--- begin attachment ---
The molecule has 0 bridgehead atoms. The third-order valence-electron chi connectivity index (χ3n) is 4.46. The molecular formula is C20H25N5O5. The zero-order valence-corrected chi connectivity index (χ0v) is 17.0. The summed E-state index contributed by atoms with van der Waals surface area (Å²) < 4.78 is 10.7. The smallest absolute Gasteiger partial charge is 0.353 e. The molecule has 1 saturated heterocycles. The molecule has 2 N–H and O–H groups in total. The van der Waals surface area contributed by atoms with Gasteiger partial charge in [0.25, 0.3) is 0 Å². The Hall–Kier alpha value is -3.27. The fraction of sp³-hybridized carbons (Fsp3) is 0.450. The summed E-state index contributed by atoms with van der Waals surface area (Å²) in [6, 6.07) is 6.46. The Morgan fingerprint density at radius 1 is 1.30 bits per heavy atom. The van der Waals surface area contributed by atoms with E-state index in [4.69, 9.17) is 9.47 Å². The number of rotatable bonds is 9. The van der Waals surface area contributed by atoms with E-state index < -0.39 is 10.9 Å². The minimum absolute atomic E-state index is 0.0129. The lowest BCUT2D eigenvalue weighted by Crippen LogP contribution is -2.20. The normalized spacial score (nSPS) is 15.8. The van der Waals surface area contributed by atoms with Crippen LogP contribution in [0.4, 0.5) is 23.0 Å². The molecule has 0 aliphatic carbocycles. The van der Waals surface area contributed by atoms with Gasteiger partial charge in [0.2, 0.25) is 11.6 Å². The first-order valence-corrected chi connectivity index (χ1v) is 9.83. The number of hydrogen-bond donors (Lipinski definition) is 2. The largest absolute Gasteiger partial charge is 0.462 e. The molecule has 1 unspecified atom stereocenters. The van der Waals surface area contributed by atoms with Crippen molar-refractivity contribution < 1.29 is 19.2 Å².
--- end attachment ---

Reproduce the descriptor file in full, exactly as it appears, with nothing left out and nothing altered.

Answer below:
The molecule has 0 bridgehead atoms. The third-order valence-electron chi connectivity index (χ3n) is 4.46. The molecular formula is C20H25N5O5. The zero-order valence-corrected chi connectivity index (χ0v) is 17.0. The summed E-state index contributed by atoms with van der Waals surface area (Å²) < 4.78 is 10.7. The smallest absolute Gasteiger partial charge is 0.353 e. The molecule has 1 saturated heterocycles. The molecule has 2 N–H and O–H groups in total. The van der Waals surface area contributed by atoms with Gasteiger partial charge in [0.25, 0.3) is 0 Å². The Hall–Kier alpha value is -3.27. The fraction of sp³-hybridized carbons (Fsp3) is 0.450. The summed E-state index contributed by atoms with van der Waals surface area (Å²) in [6, 6.07) is 6.46. The Morgan fingerprint density at radius 1 is 1.30 bits per heavy atom. The van der Waals surface area contributed by atoms with E-state index in [4.69, 9.17) is 9.47 Å². The number of rotatable bonds is 9. The van der Waals surface area contributed by atoms with E-state index < -0.39 is 10.9 Å². The minimum absolute atomic E-state index is 0.0129. The lowest BCUT2D eigenvalue weighted by Crippen LogP contribution is -2.20. The normalized spacial score (nSPS) is 15.8. The van der Waals surface area contributed by atoms with Crippen LogP contribution in [0.4, 0.5) is 23.0 Å². The molecule has 0 aliphatic carbocycles. The van der Waals surface area contributed by atoms with Gasteiger partial charge in [0.2, 0.25) is 11.6 Å². The first-order valence-corrected chi connectivity index (χ1v) is 9.83. The number of hydrogen-bond donors (Lipinski definition) is 2. The largest absolute Gasteiger partial charge is 0.462 e. The molecule has 1 unspecified atom stereocenters. The van der Waals surface area contributed by atoms with Crippen molar-refractivity contribution < 1.29 is 19.2 Å².